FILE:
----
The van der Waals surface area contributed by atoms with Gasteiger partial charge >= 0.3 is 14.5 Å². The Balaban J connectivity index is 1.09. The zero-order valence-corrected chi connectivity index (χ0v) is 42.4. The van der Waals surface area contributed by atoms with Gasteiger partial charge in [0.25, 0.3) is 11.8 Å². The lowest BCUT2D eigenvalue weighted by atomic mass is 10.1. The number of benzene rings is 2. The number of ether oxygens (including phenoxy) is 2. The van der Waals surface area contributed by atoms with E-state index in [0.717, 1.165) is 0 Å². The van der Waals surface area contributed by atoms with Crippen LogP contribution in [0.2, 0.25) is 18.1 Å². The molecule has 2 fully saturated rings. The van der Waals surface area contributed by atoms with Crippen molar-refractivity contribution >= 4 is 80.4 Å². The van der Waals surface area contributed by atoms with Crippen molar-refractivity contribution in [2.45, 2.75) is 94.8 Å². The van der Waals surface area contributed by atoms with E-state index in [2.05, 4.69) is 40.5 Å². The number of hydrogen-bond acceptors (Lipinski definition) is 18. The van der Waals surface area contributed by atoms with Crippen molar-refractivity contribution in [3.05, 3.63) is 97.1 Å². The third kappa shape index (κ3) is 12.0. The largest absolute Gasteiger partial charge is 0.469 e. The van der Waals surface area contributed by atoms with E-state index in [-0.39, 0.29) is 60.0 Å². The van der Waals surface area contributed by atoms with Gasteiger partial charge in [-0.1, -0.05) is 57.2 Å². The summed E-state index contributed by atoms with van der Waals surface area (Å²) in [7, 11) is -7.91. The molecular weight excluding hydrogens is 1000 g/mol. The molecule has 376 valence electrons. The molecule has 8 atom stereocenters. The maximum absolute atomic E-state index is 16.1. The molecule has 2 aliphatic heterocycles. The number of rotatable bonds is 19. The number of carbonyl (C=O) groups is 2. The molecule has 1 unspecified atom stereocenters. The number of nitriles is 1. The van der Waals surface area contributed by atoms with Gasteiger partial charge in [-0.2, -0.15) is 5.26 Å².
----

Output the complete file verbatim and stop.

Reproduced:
The van der Waals surface area contributed by atoms with Gasteiger partial charge >= 0.3 is 14.5 Å². The Balaban J connectivity index is 1.09. The zero-order valence-corrected chi connectivity index (χ0v) is 42.4. The van der Waals surface area contributed by atoms with Gasteiger partial charge in [0.25, 0.3) is 11.8 Å². The lowest BCUT2D eigenvalue weighted by atomic mass is 10.1. The number of benzene rings is 2. The number of ether oxygens (including phenoxy) is 2. The van der Waals surface area contributed by atoms with E-state index in [0.717, 1.165) is 0 Å². The van der Waals surface area contributed by atoms with Crippen LogP contribution in [0.2, 0.25) is 18.1 Å². The molecule has 2 fully saturated rings. The van der Waals surface area contributed by atoms with Crippen molar-refractivity contribution >= 4 is 80.4 Å². The van der Waals surface area contributed by atoms with Crippen molar-refractivity contribution in [2.45, 2.75) is 94.8 Å². The van der Waals surface area contributed by atoms with E-state index in [2.05, 4.69) is 40.5 Å². The number of hydrogen-bond acceptors (Lipinski definition) is 18. The van der Waals surface area contributed by atoms with Crippen molar-refractivity contribution in [3.05, 3.63) is 97.1 Å². The third kappa shape index (κ3) is 12.0. The largest absolute Gasteiger partial charge is 0.469 e. The van der Waals surface area contributed by atoms with E-state index in [-0.39, 0.29) is 60.0 Å². The van der Waals surface area contributed by atoms with Gasteiger partial charge in [-0.1, -0.05) is 57.2 Å². The summed E-state index contributed by atoms with van der Waals surface area (Å²) in [7, 11) is -7.91. The molecular weight excluding hydrogens is 1000 g/mol. The molecule has 376 valence electrons. The molecule has 8 atom stereocenters. The maximum absolute atomic E-state index is 16.1. The molecule has 2 aliphatic heterocycles. The number of rotatable bonds is 19. The number of carbonyl (C=O) groups is 2. The molecule has 1 unspecified atom stereocenters. The number of nitriles is 1. The van der Waals surface area contributed by atoms with Gasteiger partial charge in [-0.2, -0.15) is 5.26 Å².